The liberation of Paris, 1944.
Credit: John Downey/DoD.
This Behind the Scenes article was provided to LiveScience in partnership with the National Science Foundation.
Nothing seems more universal than the truths of mathematics. It should not matter, most believe, where they are expounded and by whom. Mathematics today is the ultimate portable discipline, unconstrained by time, place, nation or ideology.
Or is it? We mostly take for granted that mathematicians and their truths can freely cross borders and transcend local idiosyncrasies. But at the end of World War II and the start of the Cold War, this state of affairs was anything but obvious or inevitable. As a historian of modern mathematics, I spend my days poring over the ordinary details of mathematical life in order to uncover the big story about how and why modern mathematics appears as universal as it does, both in theory and in practice.
For three months this summer, this research took me to universities, libraries and other sites in the history-filled capital city of Paris, France. Thanks to a new partnership between the National Science Foundation and the French Ministry of Higher Education and Research — the Graduate Research Opportunities Worldwide (GROW) program for National Science Foundation Graduate Research Fellows — I have been knee-deep in the memos, budgets, travel receipts, course notes and paper revisions of 60 years ago, in an attempt to explain the global mathematics we see today.
Sixty years ago, mathematicians in Paris were busily rebuilding a world-class system of education and research that had been battered by four years of German occupation during the Second World War a decade before. But these mathematicians did not just reproduce what they had before the war. Instead, they worked together (and competed with each other) to seize new opportunities for travel, collaboration and study made possible by new technologies and international organizations.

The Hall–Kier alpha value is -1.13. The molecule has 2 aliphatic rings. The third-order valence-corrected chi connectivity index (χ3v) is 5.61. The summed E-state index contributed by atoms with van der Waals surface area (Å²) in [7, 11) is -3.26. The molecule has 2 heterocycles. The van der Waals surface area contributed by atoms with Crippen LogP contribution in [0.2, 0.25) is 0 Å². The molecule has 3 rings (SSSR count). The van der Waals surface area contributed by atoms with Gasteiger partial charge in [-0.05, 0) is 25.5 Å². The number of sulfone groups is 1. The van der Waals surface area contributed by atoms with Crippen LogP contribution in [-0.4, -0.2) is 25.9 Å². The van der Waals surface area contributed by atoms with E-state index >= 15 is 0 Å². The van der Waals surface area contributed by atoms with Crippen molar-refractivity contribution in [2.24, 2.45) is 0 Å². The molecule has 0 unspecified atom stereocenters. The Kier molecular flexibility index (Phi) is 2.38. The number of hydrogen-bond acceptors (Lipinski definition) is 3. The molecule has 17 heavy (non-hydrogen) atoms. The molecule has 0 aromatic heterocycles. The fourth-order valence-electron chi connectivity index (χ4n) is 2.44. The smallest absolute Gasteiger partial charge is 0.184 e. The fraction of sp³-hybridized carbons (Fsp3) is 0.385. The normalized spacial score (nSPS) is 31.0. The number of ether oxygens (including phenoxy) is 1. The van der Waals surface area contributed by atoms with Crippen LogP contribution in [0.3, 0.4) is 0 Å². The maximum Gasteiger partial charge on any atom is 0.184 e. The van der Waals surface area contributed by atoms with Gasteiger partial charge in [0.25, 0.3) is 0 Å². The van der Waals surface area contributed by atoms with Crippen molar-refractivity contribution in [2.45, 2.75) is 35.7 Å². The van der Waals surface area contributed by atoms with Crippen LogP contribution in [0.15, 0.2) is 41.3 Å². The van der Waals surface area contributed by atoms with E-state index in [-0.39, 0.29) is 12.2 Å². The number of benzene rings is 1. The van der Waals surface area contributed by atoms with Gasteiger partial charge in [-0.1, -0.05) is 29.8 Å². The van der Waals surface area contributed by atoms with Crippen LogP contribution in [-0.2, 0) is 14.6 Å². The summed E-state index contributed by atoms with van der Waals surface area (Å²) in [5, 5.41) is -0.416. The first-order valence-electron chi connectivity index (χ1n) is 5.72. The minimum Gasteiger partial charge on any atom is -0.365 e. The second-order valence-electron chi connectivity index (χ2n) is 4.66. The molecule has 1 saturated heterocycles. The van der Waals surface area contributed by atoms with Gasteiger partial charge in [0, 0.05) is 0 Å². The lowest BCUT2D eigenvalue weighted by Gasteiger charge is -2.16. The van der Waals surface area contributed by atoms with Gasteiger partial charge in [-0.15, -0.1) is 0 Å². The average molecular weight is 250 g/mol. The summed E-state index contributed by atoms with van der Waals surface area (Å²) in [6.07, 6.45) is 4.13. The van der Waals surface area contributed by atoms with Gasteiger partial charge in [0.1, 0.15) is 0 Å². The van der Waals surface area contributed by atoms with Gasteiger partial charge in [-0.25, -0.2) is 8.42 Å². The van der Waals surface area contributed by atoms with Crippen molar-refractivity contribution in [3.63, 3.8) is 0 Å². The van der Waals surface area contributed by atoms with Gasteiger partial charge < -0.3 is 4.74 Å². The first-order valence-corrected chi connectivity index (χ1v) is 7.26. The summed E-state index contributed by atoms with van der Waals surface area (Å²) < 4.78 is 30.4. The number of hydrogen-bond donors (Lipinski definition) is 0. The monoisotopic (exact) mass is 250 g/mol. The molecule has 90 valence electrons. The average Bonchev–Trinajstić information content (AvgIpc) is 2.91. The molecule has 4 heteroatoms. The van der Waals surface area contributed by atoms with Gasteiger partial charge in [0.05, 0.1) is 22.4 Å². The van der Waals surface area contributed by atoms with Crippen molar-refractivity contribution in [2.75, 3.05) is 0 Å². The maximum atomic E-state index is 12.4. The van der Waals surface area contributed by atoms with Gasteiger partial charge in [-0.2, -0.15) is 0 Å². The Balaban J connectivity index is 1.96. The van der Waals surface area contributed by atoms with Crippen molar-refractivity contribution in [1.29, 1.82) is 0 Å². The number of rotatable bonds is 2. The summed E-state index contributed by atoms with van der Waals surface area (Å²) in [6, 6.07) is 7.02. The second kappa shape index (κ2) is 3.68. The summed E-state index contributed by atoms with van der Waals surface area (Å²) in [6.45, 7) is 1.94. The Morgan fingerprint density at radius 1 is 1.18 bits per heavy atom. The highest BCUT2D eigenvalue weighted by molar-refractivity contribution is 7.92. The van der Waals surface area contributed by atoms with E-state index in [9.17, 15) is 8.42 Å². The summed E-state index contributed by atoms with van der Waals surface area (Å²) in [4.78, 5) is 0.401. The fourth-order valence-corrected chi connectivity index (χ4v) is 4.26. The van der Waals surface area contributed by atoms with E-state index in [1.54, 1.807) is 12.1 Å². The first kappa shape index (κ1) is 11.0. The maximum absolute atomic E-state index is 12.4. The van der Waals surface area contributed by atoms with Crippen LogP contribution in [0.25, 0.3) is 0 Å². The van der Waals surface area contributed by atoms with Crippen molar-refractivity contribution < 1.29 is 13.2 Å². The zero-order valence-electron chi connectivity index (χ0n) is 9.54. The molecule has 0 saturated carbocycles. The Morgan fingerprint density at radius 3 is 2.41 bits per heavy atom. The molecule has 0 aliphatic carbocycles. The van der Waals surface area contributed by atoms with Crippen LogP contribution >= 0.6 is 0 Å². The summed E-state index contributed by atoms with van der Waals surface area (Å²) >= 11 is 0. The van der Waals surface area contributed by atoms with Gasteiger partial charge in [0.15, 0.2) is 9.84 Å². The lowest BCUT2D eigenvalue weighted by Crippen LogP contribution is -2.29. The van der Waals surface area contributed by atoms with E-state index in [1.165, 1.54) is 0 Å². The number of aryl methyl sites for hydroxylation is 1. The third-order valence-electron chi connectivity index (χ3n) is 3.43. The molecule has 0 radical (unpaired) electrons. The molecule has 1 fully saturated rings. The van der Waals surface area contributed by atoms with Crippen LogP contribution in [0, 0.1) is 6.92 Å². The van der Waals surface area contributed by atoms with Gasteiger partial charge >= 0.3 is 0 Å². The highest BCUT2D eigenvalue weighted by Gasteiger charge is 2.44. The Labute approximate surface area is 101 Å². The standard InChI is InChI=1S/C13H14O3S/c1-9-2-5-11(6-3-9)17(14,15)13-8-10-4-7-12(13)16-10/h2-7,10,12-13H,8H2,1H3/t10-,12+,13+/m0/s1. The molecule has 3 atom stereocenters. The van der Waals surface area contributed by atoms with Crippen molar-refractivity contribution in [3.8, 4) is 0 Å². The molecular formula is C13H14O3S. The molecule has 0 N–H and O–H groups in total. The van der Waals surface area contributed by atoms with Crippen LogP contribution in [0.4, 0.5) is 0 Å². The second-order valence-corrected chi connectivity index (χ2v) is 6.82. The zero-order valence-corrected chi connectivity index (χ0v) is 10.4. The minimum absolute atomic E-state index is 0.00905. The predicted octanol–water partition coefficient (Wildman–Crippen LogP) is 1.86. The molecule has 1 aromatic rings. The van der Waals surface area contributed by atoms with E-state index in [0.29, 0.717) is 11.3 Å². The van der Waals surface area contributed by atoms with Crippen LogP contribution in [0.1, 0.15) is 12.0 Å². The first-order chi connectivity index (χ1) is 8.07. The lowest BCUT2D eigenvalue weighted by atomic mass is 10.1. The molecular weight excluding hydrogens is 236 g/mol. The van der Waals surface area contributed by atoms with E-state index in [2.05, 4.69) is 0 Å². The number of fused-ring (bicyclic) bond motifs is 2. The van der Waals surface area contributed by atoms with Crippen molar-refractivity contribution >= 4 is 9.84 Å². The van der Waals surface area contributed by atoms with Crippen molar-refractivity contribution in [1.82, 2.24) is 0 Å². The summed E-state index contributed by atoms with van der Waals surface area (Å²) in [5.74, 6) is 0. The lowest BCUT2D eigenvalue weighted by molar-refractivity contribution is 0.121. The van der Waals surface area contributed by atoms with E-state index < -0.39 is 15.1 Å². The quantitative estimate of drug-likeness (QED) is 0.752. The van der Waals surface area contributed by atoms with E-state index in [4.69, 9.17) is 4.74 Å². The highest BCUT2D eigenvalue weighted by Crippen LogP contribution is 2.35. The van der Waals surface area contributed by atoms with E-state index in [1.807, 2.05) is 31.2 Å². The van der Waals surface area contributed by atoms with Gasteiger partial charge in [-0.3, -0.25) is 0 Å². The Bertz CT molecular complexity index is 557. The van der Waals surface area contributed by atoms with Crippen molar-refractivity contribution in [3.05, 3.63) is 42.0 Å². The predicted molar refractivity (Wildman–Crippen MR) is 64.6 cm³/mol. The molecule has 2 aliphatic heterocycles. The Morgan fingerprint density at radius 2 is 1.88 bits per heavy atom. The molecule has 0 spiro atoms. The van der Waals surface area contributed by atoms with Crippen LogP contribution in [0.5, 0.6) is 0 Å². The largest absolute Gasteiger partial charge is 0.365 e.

Today, in the back rooms of the prestigious Academy of Sciences and the École Polytechnique (Paris's elite two-century-old military academy), you can find centuries of letters, reports and debates about who and what made a good mathematician. Mathematicians in the 1950s argued, for example, over how important a mathematician's international reputation was for his teaching and research at home. They struggled, even, with how to measure such a thing as international reputation. Could a good theory be judged by how many people used it thousands of miles away? Could simply having users so far away, apart from other factors, make a theory better?
Leading Paris mathematicians of the 1940s, 1950s, and 1960s made regular trips across Europe, North America and sometimes also developing regions like Latin America, North Africa and South Asia. While abroad, they learned mathematics from their global colleagues (both local and visiting from other nations) as they promoted their own theories and methods.
But they also saw different ways of organizing research and teaching, and promoted their own ideas about how mathematics should be used, spread, and supported. Common features of mathematics, such as widely distributed lecture notes and research-oriented seminars led by medium-term visiting scholars, underwent lasting changes amidst the budgetary, logistical, linguistic and other challenges on the frontiers of postwar mathematics.